Nonconformance on a job's material, material

Good day,

Hope that I can explain this correctly.

We have a situation where we need to raise a nonconformance on a part that is a part of “subassembly” has been built on a Kanban job, received to stock, then issued to a job as a material.

We would like to raise the nonconformance from the job since that is where the issue is found, instead of inventory.

Curious to know how others are managing this type of situation.

Appreciate any feel back or questions if this isn’t clear.

Thanks so much!

On the Operation it was found, instead of reporting a quantity of 1, do a nonconformance of 1 instead.

Hi John,

Thank you for your response. This is how we are currently are processing, however we would like to track the specific material that fails.
Any thoughts?

So, you have a subassembly that is produced on another Job. Are any operations being performed on that subassembly before you find out there is a nonconformance?

If you’re using the Kanban Receipts program for the job that creates the subassembly part, you can specify both nonconforming and scrap quantities directly on that form. This may be a change your current process if you fill out that form PRIOR to running the parts… you won’t know those quantities until AFTER you’ve run them.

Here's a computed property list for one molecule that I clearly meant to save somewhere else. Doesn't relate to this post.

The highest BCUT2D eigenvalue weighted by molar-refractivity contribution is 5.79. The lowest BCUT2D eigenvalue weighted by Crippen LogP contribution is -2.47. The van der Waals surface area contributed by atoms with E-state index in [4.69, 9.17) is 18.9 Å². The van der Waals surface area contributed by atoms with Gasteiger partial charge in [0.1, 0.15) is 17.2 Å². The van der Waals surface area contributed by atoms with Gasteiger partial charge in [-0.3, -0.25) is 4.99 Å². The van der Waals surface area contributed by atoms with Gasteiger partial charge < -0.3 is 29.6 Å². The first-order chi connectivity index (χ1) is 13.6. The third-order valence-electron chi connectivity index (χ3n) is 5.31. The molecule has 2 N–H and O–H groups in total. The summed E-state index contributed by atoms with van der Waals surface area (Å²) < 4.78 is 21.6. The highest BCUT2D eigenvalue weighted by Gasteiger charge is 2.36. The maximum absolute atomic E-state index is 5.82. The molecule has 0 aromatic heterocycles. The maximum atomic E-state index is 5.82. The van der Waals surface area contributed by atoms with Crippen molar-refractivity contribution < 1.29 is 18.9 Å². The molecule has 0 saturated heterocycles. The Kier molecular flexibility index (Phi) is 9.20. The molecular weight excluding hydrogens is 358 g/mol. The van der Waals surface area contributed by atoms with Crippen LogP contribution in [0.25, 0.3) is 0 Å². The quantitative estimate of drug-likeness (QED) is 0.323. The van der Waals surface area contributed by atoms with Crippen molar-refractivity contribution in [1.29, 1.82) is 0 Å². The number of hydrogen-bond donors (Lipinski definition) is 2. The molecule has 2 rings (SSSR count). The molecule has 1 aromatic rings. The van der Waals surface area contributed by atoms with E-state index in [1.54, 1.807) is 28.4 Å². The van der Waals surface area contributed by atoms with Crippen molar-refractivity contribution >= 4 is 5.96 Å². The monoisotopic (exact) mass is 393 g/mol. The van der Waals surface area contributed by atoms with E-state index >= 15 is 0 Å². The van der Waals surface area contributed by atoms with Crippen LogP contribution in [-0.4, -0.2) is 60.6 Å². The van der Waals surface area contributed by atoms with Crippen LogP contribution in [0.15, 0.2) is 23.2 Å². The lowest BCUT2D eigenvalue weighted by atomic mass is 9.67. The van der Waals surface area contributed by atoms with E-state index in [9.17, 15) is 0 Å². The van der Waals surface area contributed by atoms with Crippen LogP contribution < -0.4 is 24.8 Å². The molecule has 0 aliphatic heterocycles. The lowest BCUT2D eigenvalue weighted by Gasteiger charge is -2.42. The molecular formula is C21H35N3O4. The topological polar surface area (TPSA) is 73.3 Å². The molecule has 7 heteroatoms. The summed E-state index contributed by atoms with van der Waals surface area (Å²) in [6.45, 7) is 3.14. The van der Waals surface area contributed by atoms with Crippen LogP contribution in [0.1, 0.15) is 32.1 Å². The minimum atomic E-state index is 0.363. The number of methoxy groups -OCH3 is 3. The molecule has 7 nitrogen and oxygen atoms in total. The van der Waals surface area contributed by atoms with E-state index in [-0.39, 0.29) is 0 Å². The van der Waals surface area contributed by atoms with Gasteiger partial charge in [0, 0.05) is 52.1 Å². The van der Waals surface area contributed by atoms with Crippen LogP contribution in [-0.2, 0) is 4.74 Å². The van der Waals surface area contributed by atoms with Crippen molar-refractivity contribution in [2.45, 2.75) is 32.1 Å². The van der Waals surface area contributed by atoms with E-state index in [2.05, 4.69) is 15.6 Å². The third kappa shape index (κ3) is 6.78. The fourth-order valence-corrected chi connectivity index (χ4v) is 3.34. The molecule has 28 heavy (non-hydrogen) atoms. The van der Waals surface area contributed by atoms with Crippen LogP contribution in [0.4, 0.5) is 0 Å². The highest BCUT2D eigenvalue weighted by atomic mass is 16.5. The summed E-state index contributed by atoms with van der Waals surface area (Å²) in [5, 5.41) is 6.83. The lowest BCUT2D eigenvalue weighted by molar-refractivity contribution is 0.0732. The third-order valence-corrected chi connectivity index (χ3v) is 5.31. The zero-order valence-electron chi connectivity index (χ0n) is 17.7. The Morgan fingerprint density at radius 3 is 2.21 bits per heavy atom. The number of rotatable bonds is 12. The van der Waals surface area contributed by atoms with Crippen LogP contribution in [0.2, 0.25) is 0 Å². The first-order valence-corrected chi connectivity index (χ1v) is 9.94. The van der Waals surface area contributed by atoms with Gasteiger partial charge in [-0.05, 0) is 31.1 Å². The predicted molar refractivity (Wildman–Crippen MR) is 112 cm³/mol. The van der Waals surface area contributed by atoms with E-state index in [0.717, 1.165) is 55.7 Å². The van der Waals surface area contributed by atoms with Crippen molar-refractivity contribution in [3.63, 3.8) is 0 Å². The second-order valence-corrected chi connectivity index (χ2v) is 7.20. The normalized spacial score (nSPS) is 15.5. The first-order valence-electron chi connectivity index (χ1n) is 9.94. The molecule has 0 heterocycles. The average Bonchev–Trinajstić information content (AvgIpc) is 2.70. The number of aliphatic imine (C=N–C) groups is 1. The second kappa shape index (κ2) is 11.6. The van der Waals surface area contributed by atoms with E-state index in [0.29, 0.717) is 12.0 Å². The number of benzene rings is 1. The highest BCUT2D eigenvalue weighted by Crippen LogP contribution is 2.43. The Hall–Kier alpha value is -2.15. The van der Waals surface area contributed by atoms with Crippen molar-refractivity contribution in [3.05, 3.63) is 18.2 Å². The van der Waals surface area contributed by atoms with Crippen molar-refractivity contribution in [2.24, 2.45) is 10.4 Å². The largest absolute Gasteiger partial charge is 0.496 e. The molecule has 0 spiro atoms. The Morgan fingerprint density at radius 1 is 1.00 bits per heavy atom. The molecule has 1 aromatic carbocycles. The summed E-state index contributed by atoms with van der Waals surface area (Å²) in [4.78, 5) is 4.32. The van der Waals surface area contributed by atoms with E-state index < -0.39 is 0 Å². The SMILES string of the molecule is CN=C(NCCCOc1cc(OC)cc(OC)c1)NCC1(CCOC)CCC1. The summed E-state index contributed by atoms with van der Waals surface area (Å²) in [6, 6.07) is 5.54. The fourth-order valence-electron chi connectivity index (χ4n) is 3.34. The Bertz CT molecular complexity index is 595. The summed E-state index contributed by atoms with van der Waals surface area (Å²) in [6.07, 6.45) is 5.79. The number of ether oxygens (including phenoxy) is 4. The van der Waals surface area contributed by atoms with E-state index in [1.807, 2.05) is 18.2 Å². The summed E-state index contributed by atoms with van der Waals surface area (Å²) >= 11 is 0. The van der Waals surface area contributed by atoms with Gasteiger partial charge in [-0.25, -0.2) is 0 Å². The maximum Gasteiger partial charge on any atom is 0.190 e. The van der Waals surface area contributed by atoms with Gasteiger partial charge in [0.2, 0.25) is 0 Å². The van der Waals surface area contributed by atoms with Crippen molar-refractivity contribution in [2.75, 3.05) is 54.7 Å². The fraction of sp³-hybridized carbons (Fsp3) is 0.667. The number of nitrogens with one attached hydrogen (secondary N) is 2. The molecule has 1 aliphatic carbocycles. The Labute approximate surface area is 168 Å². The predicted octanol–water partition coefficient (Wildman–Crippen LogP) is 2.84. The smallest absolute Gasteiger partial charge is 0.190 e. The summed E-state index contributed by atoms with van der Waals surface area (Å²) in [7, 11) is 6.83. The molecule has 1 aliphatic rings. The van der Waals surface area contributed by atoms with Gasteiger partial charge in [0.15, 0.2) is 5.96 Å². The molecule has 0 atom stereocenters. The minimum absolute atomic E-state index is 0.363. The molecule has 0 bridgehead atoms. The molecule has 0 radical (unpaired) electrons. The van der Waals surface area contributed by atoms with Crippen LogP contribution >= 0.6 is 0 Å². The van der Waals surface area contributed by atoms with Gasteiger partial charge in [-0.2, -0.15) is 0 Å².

Alternatively, you can nonconform them directly out of Inventory after they’ve been received to stock.

Finally, once they’ve been issued to the job, they can be nonconformed on a Job Material Nonconformance before they actually get worked on.

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That’s the direction I was heading, you just got there before me.

but you asked the right question… this kind of thing is ALWAYS a matter of timing.

Hi Guys,

The problem part is a material on the Kanban Job. it is not Identified until the Kanban part is issued to another job and that job is in it’s final stages of testing.

They will take the subassembly apart (part received on Kanban job) and replace the part with in it.

I hope this makes sense.

Let me know

Just to make sure I have it straight, you create a subassembly part on a Kanban job. One of the materials used on that job is defective, but you don’t know that until the finished subassembly part is is used as a material on yet a further upper-level part job, and THAT job is in its final inspection.

What EXACTLY would you like to do?

Once the parts have been transacted off the original job, AFAIK there is no way to “put them back” so you can then nonconform them.

Of this, I think that the best way to manage this would be for the part that is built on the kanban to be added to the job as a subassembly and issued as an assembly.? Not sure what that will do to planning…

Before we start down that road, what exactly is the failure, and is there any way that that can be tested for and discovered on the first job? If there is ANY way to find this out beforehand that would be the way to go.